Makin' Bacon

It’s an understatement to say that bacon is one of the most cherished and sought after ingredients in my home kitchen.  Its added to so many things, I can’t even begin to list them.  But we have always had a small problem in that my youngest daughter is allergic to nitrates. I’ll spare you the details, but lets just say it’s been enough to put her off most processed meats “just in case.”   It’s also affected my grocery bill. No run-of-the-mill ham, charcuterie or bacon for us. Nope — just the good stuff!

So that got me thinking:  I’m a chef and a mom, with a backyard cob oven and an assortment of barbecues. It’s time to make our own bacon!


Step One:  research, research & more research

So how DO you make bacon? What are the various cure processes, times and ingredients? How long do I smoke it, with what wood, and at what temperature?

All these questions led me to many wonderful online bacon references that I used to piece together a bacon plan. (see end of post for a list)


Step Two: meat + salt & other stuff + time = when do we get to eat it?


I took a friend to a wholesale market, and on the way I explained the bacon plan. I had not thought about actually looking for the pork belly yet.  I mean, after all, I hadn’t settled on a cure!

As we toured the meat section of the market, she stopped in her tracks and said, “Hey, Polly, is this what you are going to use for your bacon?” Yup, there it was: one single pork belly (half) sitting right there.   I couldn’t believe that I had just walked past it, not even giving it a second glance.

So, now the pressure was on.  I couldn’t ignore the pork belly, and I had a witness.  Given that she had to listen to all my glorious planning while in the car, I had to do it.  No choice. Buy the belly.

salt & other stuff

I had not yet ordered any curing supplies, so I scrambled down to my pantry and found a bunch of kosher salt, black pepper and sugar. Internet, don’t fail me now! In good seat-of-the-pants chef style, I put together a dry cure recipe and set out to start the bacon project.


Each day I checked the cure, drained off liquid and reapplied the mixture. This went on for four days. Admittedly, I am still unsure of this actual step and look forward to playing around with time and the cure recipe.  It looked good, smelled very nice and thankfully the look of a slab of meat covered in salt seemed to keep the teenagers at bay.  But I did learn something.  This type of project, as far as teenage appetites are concerned, is like taking a long road trip.  It’s a culinary version of “are we there yet?” just transformed into “when do we get to eat it?”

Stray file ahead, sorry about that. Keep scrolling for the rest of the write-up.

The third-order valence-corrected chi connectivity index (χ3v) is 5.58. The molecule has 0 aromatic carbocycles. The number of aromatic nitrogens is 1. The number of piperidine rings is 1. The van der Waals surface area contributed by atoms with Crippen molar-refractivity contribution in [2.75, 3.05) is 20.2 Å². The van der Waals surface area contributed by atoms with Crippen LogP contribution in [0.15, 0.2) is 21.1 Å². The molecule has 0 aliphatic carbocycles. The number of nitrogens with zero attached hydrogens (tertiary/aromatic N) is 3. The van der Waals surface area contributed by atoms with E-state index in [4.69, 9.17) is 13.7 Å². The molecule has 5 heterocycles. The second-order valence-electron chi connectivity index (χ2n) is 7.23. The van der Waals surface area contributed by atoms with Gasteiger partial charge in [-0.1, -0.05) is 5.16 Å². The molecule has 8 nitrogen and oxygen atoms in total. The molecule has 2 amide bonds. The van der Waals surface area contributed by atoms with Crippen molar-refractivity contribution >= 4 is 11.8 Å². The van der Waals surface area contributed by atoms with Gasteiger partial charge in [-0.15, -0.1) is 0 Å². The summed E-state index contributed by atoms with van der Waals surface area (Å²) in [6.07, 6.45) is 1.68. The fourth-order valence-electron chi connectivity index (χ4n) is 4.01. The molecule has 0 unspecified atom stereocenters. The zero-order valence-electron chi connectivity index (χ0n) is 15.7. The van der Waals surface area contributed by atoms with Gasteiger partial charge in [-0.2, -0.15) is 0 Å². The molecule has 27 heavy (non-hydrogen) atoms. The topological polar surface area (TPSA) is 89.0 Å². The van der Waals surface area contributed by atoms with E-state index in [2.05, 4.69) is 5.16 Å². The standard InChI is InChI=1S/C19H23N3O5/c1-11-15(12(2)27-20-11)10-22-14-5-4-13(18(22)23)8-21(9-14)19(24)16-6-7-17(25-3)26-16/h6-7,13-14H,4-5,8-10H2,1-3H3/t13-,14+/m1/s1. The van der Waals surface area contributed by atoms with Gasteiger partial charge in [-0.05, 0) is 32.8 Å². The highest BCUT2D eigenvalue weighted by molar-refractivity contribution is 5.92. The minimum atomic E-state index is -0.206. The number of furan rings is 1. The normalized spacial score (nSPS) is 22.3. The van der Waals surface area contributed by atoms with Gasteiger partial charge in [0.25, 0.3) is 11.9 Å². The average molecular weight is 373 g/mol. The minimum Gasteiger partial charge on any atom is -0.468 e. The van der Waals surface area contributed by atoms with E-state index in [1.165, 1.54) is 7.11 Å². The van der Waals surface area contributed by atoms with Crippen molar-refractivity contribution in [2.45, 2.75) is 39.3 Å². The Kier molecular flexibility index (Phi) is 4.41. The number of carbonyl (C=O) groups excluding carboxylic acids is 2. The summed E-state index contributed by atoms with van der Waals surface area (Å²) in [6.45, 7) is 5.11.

Step Three: smoking

When the bacon was ready, or at least when I thought it had sat long enough in the cure, it was smokin' time. Before you can start to smoke the bacon, it has to dry.  Putting wet meat into a smoker is definitely not an option.  The meat needs to air dry so that a nice pedicure of proteins form on the surface and allows the smoke to penetrate.

The thought of air drying the bacon slabs in my wine cellar was appealing in sort of a romantic way.  After all, it's cool, has good air flow and who doesn't fantasize about having a cellar full of wine and air dried meats....but I digress.

My cellar is probably a fine place for the bacon, but it was winter and the pantry is next to the cellar, but boasts of a finished floor and ceiling. The pantry won out.

The ambient temperature of the pantry was pretty cold, but I installed a small fan just to keep the air moving. The next problem was where and how to hand the meat.  I had a handful of "s" hooks, so I knew I could hang it, but what to hang it on?  Solution: an accordion style laundry drying rack. Perfect!

When the meat was dry, I put it back into the refrigerator before setting out to create the smoke.  

Before I invest in a dedicated backyard smoker for the foreseeable vast volumes of bacon I will ultimately need to produce to satisfy the teenagers, I figured I would try to transform my gas grill into a temporary bacon makin’ machine.  Since it has a thermometer on the outside and staggered inside racks, I reasoned that this would allow me to “hang” the bacon and watch the temperature without having to lift the cover and let out the precious smoke.  I started with soaked apple wood chips smoldering away in a heavy tin. Once I placed the bacon and closed the lid, it was time to wait it out.

Handfuls of chips and 4 hours later, we couldn’t wait any longer.  It smelled so good; we just had to get to that smoky slab.  We took the pieces out and put them into the refrigerator to firm up before trying our hand at cutting strips.

The belly firmed up and was a beautiful creamy color, not very “smoky” looking, so we cut it into strips with a very long, sharp slicing knife. It was pretty difficult and each family member figured they could do it the best. The result: a stack of scraggly looking, irregular bacon strips. No matter, once in the frying pan it all just starts to look delicious.



Good. Nice pork taste and color but very salty and not quite as smoky as we would have thought.  I expected the meat to turn browner than it did since I didn’t use any type of saltpeter. Compared to store bought, run of the mill bacon, ours took longer to render the fat and it seemed to go from limp to crispy in a flash. 

All in all, this was a good result for the first attempt. Over the next few weeks, we made our way through the slabs, making sandwiches, breakfasts and stir-fries. The rind was sliced off and put into stews, soups and pots of beans. The fat from all our cooking was collected and stored for a future tamale project.

We will definitely try again, very soon in fact. I plan on lining up a dry vs. wet cure-off. Our days of playing with bacon are here to stay. 


Here are some of the sites I used for inspiration and confidence building!